Politicians in the US have set up the topic of global climate change as a “fair and balanced” debate between two well-supported sides, with a willing assist from news media that love a good fight.

It’s nothing of the sort. You can quibble with the details but there’s just too much credible research piled up leading to the conclusion that the waste products of modern human society are changing the world’s atmosphere, and not for the better.

Rather than jumping into the findings from the 90 something percent of scientists who understand this issue, the writer of a long, and very scary, story in New Yorker Magazine starts with the very personal story from an area of the country that will be heavily impacted by the rising tide: Miami-Dade County, Florida. For them, flooding from rising seas is a matter of when, not if.

According to the Intergovernmental Panel on Climate Change, sea levels could rise by more than three feet by the end of this century. The United States Army Corps of Engineers projects that they could rise by as much as five feet; the National Oceanic and Atmospheric Administration predicts up to six and a half feet. According to Wanless [Hal Wanless, the chairman of the University of Miami’s geological-sciences department], all these projections are probably low. In his office, Wanless keeps a jar of meltwater he collected from the Greenland ice sheet. He likes to point out that there is plenty more where that came from.

“Many geologists, we’re looking at the possibility of a ten-to-thirty-foot range by the end of the century,” he told me.

In the Miami area “the average elevation is just six feet above sea level”. There are other cities along the American coasts in similar circumstances, not to mention a large part of the rest of the earth.

Many of the world’s largest cities sit along a coast, and all of them are, to one degree or another, threatened by rising seas. Entire countries are endangered–the Maldives, for instance, and the Marshall Islands. Globally, it’s estimated that a hundred million people live within three feet of mean high tide and another hundred million or so live within six feet of it. Hundreds of millions more live in areas likely to be affected by increasingly destructive storm surges.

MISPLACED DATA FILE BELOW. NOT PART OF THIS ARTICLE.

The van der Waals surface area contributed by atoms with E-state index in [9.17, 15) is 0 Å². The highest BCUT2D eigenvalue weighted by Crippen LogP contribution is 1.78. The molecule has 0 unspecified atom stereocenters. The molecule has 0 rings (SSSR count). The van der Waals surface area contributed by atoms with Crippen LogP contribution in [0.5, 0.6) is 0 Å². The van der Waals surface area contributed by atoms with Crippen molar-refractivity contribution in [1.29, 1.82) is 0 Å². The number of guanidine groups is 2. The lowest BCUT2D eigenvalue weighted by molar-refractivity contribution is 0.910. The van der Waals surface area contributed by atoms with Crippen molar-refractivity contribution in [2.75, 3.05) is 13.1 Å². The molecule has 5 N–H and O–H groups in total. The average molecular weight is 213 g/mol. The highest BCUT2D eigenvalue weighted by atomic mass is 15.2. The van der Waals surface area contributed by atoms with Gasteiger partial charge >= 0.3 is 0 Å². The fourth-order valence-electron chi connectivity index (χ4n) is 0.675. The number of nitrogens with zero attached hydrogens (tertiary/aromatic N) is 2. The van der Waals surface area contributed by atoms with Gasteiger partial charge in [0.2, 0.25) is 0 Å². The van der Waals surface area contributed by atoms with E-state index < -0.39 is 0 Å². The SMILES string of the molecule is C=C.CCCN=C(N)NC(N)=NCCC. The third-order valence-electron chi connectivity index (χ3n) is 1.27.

Unfortunately, too many people in South Florida, and I suspect elsewhere, are counting on the rapid development of new technologies to protect coastal areas, or even reverse the impact of climate change.

“I think people are underestimating the incredible innovative imagination in the world of adaptive design,” Harvey Ruvin, the Clerk of the Courts of Miami-Dade County and the chairman of the county’s Sea Level Rise Task Force, said when I went to visit him in his office.

I’m not sure faith in an “incredible innovative imagination in the world of adaptive design” is going to be enough. Imagination will probably not spare the people of Miami and elsewhere from our incredibly short-sighted “leaders” who are more interested in the next election or next quarter’s profits.

Anyway, there is much more to this very complex issue, more than can be addressed even in a long article. But this one is a good overview and well worth your time. Maybe even send it to one of those politicians who still believe there are two sides to this issue.